The de Blasio administration’s $9 billion plan to shut down Rikers Island, the city’s main jail complex, and replace it with four borough-based jails drew angry protests and jeers during a more than six-hour-long public hearing on Wednesday before the Planning Commission.

The new jails have faced mounting pushback from communities even as the call to close Rikers, which has a long history of violence and abuse, have grown more urgent with the recent death of 27-year-old transgender woman Layleen Polanco.

Rona Love, a prison reform and LGBTQ activist who said she suffered from trauma after being held in prison for 30 years, was one of several formerly incarcerated individuals who urged the city to invest in health services and housing rather than new jails.

“That’s where the money should be,” she told the commission.

She then choked up, adding, “Layleen should have never died.”

Members of No New Jails NYC, a group of activists who argue that all jails are inherently inhumane and the city should not be building new ones, also packed the hearing. Rather than wait on a replacement plan to be approved, they have called on the city to close Rikers immediately.

Advocates for the mayor's plan say it's necessary to reduce the time and cost of transporting inmates to court appearances as well as make it easier for families and lawyers to visit. With the exception of the Bronx, all of the new jails would be built at existing detention centers and near court houses. Each would hold fewer than 1,440 inmates, according to City Hall.

So far, every community board whose district would encompass a new jail has voted down the plan. Among the many objections is the scale of the buildings, which could rise to around 40 stories.

“There is no proposed design and rationale why such a large building is needed,” said Manhattan Borough President Gale Brewer, during the hearing, about the plan to build a new jail in Chinatown.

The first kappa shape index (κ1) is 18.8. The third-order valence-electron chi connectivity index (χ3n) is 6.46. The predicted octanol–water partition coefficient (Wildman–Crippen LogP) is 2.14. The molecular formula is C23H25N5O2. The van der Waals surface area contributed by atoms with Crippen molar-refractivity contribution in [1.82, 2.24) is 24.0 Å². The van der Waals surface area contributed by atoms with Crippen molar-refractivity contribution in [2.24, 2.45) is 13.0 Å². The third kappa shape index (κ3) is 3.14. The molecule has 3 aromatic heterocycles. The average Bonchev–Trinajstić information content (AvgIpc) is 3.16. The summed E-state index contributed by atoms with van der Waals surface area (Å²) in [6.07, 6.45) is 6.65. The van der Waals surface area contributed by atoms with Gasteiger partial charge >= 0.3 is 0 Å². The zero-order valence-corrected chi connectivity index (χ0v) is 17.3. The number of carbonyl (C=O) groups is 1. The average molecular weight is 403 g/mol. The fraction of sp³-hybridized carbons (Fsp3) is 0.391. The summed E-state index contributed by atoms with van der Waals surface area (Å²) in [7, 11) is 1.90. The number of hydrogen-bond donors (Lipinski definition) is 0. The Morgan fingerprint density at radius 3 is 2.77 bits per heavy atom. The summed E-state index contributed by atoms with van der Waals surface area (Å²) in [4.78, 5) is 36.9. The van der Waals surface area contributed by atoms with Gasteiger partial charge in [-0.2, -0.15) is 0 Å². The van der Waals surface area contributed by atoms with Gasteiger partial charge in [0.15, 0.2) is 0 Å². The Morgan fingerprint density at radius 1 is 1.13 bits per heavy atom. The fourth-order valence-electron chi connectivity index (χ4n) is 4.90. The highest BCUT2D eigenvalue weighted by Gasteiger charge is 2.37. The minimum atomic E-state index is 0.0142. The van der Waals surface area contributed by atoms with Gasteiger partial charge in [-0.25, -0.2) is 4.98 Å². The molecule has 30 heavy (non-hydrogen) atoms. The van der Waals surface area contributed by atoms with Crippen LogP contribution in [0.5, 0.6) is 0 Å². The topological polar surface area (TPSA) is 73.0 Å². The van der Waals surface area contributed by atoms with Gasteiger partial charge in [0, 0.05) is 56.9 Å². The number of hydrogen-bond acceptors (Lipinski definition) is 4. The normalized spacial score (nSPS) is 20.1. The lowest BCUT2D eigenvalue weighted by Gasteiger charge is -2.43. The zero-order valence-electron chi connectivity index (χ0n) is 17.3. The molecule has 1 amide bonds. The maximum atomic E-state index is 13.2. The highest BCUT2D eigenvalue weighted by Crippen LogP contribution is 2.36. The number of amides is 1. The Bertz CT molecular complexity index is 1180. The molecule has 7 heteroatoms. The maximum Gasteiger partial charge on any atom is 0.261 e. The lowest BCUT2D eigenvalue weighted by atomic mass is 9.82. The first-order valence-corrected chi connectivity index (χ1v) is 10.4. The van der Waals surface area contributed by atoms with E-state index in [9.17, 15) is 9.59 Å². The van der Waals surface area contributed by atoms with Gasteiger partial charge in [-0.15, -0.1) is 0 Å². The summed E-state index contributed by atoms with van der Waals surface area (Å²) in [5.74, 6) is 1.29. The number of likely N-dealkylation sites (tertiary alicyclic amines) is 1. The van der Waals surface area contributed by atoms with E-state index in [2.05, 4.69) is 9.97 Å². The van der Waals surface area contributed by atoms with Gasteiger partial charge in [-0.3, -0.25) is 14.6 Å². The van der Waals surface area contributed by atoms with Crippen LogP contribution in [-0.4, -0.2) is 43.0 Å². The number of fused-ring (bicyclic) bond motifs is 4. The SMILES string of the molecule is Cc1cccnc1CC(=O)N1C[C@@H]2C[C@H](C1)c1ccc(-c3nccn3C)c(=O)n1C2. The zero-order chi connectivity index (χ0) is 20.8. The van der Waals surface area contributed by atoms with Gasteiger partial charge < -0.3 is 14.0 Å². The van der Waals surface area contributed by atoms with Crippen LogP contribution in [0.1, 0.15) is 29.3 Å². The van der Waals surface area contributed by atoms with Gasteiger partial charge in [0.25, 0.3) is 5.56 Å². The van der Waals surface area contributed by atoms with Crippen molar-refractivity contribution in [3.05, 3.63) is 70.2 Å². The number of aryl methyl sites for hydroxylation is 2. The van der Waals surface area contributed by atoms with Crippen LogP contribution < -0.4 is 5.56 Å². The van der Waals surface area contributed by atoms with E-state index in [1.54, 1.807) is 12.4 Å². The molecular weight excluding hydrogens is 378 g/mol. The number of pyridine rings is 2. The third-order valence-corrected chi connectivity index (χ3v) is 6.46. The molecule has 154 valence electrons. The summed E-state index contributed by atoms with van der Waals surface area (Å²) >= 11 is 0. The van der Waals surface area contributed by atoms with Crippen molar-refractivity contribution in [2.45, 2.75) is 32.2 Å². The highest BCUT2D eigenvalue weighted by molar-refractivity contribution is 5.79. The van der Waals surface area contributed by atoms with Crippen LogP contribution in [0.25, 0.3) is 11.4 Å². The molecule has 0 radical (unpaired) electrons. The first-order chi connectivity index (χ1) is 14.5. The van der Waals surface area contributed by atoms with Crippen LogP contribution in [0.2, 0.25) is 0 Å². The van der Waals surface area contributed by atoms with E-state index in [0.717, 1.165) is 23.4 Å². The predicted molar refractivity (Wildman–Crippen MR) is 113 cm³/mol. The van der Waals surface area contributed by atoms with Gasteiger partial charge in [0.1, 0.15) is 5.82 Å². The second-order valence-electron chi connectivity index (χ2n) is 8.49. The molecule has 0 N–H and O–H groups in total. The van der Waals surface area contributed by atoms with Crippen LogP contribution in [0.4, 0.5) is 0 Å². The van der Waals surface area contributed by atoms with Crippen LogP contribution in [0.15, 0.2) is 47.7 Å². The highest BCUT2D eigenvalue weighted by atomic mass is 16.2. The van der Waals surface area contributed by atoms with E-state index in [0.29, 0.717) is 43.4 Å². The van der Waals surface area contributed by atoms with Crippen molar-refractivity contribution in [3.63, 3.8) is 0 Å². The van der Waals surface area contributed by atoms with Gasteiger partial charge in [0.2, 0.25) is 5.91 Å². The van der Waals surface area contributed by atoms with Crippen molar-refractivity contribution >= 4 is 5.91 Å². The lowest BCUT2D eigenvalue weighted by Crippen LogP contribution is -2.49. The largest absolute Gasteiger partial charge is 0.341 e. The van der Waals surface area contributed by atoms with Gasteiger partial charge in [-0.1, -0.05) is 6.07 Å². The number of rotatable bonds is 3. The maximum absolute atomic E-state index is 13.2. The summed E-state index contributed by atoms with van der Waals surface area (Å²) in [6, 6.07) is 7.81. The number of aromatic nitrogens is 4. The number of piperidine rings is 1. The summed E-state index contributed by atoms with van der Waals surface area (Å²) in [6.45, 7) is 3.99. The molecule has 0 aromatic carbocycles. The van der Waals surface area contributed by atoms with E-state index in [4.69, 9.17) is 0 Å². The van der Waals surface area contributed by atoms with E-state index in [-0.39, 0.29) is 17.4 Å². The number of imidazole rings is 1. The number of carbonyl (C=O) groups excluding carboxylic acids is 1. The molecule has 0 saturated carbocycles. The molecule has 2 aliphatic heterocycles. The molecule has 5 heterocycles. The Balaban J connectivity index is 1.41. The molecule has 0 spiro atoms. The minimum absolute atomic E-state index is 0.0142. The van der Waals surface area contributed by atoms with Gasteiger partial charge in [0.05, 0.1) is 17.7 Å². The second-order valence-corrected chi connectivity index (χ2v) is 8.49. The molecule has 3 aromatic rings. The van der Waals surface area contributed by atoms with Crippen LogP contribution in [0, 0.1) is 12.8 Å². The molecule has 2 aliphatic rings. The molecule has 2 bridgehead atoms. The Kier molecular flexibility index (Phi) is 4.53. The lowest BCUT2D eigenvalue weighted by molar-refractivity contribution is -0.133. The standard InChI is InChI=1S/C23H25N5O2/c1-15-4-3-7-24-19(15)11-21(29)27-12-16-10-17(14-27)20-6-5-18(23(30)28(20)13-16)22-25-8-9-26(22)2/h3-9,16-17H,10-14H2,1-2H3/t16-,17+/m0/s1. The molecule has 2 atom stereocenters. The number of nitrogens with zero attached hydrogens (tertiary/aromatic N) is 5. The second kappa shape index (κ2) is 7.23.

Brewer, who along with Brooklyn Borough President Eric Adams has endorsed the mayor’s proposal, nonetheless spelled out a long list of concerns. She said the public still needed to know more details on the plan and design of the building, including what steps the city would take to mitigate the effects on construction.

“We are owed much more than a concept before the plan is approved,” she said, dismissing the city's renderings as insufficient.

Bronx Borough President Ruben Diaz Jr. has fought against the city’s proposal for its selection of Mott Haven as a new jail site, saying that the project will place an unfair burden on a poor, minority neighborhood.

“Instead of reaching out to the community, the administration has decided to impose a monolithic, oppressive structure adjacent to a community of reclaimed apartments, homes and schools, in the name of political expediency,” Diaz said in a statement that was read before the Planning Commission.

George Janes, an urban planner who was among the roughly 100 people who signed up to testify at the hearing, agreed.

“The location in Mott Haven is foolish, shortsighted, and expedient,” he said. “Expedient is not how we should make decisions.”

Diaz and other community members have put forth an alternative plan, which would involve rebuilding the existing Bronx Family Court and developing an adjacent vacant space next to the Bronx Hall of Justice on East 161st Street for a combined courthouse and detention facility.

The Planning Commission, which has 60 days to vote on the application, is the penultimate step in the approval process before it goes to the City Council for a final vote.